[AP Photo courtesy of WSJ.com]
Yesterday, the Pew Center on the States released Being Online is Still Not Enough, an update of its 2008 assessment of state election websites nationwide. The new report, compiled with the assistance of the California Voter Foundation, the Center for Governmental Studies, and the Nielsen Norman Group, looks at election sites at the time of the 2010 election and assesses them on their usability, content, and the extent to which they give voters lookup tools to answer questions about the voting process.
I can't really do the content justice here; between the extraordinary report itself (an online report about online information - what a great idea!) and yesterday's electionlineWeekly article co-authored by Kim Alexander and Tracy Westen, you get a very rich and detailed picture of the importance of online outlets for official information and the degree to which different states' sites reflect that importance.
What I want to talk about today, however, is the challenge that assessments like Being Online pose for the field of election administration. As more and more Americans turn to technology for help in answering their questions of every kind, election officials - like just about everyone else seeking to sell a product or deliver a service - are almost duty-bound to find a way to reach people with technology.
The problem, of course, is that every technological leap forward quickly becomes commonplace and consumers/citizens want more. Quite simply, innovation cannot keep up with expectation. In the context of assessments like Being Online, states (and localities) are always going to have findings that say, in essence, "there has been definite improvement but there is still work to be done."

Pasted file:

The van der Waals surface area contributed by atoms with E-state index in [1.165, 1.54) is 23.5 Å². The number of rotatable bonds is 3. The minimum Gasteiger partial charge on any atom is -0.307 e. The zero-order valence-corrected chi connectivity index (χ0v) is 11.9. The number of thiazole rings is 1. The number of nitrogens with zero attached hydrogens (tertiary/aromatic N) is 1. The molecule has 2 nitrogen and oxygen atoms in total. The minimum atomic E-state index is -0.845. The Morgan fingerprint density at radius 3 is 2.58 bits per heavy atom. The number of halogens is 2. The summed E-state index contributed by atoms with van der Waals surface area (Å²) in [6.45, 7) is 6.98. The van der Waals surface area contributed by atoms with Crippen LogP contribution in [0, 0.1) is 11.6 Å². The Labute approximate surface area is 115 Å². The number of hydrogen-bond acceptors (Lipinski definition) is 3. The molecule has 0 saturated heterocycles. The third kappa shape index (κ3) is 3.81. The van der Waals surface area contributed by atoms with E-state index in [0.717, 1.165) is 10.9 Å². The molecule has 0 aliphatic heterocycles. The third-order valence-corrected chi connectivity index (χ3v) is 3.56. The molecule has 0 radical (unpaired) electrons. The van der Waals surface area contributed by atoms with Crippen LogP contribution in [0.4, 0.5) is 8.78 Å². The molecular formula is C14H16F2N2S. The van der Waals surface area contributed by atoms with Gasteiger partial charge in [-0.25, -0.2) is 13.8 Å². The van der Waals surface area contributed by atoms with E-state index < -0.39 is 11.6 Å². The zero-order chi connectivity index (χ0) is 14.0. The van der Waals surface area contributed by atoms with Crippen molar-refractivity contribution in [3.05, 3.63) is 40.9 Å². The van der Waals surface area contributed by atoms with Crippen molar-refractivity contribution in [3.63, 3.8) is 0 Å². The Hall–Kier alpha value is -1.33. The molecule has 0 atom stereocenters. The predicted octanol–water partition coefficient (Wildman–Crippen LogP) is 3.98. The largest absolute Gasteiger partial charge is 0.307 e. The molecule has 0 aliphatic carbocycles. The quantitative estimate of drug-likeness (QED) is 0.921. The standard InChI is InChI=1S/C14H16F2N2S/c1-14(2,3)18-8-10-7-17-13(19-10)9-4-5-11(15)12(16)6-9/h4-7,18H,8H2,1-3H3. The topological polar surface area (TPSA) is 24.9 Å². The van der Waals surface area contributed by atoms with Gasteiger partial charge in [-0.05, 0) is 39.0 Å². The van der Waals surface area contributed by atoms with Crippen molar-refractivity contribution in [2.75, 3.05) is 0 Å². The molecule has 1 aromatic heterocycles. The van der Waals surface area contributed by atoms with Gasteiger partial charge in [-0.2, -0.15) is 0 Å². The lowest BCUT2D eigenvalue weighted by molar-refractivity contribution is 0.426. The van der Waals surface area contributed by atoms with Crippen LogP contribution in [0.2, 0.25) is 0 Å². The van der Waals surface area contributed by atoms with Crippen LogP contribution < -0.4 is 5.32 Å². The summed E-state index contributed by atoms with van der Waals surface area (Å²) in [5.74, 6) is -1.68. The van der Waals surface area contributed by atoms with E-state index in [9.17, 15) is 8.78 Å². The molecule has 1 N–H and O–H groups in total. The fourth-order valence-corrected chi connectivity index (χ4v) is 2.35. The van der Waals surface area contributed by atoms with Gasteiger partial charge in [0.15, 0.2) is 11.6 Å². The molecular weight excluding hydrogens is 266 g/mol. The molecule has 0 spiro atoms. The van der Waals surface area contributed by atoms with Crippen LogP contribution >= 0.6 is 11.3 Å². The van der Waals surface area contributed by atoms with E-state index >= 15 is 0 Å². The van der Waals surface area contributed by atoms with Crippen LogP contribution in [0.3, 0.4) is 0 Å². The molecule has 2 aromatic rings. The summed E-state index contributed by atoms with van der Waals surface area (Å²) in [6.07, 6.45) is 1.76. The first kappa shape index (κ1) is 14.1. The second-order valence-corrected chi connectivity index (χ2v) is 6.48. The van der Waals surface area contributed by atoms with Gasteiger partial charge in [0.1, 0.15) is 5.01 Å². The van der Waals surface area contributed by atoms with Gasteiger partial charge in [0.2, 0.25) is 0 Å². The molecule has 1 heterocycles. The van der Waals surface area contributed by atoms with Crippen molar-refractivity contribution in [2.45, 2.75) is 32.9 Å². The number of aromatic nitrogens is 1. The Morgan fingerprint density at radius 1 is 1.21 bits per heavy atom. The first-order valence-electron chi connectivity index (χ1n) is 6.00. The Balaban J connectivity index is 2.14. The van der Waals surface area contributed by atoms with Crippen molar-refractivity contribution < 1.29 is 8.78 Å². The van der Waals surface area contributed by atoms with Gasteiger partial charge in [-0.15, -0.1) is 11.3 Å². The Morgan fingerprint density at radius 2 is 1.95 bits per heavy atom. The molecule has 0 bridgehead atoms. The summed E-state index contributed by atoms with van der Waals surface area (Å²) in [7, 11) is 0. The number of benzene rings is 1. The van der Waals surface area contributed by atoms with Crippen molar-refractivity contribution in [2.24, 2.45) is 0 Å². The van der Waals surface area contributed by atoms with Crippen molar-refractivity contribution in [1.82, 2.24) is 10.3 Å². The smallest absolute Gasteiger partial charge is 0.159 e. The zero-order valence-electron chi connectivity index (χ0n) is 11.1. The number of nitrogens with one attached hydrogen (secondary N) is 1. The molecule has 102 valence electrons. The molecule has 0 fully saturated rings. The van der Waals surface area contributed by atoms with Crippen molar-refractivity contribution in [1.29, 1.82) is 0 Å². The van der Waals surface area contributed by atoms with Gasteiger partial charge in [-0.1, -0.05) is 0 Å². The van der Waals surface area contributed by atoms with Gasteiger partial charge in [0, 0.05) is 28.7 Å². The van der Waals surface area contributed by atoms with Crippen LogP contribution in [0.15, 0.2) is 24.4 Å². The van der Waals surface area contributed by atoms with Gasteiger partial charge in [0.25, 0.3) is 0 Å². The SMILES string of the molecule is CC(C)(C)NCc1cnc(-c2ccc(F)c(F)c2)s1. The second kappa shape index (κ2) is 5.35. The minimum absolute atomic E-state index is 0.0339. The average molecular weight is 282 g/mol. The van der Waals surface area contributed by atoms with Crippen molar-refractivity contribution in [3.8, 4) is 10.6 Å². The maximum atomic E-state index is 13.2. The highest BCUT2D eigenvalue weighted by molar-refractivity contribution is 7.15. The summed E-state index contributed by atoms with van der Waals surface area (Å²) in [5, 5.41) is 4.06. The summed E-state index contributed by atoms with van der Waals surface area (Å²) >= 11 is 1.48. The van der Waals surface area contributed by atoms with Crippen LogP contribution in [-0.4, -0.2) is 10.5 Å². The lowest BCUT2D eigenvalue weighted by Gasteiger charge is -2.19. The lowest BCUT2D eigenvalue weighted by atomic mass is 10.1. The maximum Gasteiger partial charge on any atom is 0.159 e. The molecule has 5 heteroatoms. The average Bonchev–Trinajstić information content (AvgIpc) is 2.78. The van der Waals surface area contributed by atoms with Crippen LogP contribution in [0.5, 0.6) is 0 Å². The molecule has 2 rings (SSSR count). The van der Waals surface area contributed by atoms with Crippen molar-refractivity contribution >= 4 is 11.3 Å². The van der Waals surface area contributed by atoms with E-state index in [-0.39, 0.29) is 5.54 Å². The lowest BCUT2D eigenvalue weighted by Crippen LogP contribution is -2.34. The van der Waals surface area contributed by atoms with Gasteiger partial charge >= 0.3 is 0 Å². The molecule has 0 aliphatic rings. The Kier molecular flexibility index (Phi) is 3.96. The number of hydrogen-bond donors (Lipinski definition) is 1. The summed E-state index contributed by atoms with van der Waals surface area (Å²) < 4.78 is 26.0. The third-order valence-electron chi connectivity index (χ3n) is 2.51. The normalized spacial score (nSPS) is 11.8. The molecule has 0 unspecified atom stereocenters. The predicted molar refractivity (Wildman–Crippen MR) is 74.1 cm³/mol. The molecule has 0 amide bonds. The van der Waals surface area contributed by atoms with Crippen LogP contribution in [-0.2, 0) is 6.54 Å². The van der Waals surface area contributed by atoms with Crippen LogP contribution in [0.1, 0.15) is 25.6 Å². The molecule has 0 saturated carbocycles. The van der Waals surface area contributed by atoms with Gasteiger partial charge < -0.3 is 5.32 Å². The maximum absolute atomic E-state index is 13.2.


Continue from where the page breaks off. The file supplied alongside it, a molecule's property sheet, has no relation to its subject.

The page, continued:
What's important to remember, however, is that this rapid pace should be a source of encouragement rather than discouragement; as technology moves forward (and people go from desktops to laptops to smartphones to tablets to whatever is next) states and localities can use the effort to keep voters informed as a valuable source of intelligence about what voters want. This will require election officials with new skills who can think in new ways - who understand that a website or mobile app isn't a frill but a mission-critical component of their work to help voters cast an informed, timely and valid ballot.
The ever-changing world of technology - as always, captured beautifully in Pew's Being Online reports - is a powerful reminder that while the bar is always rising, at least it is showing us the direction in which voters want us to go.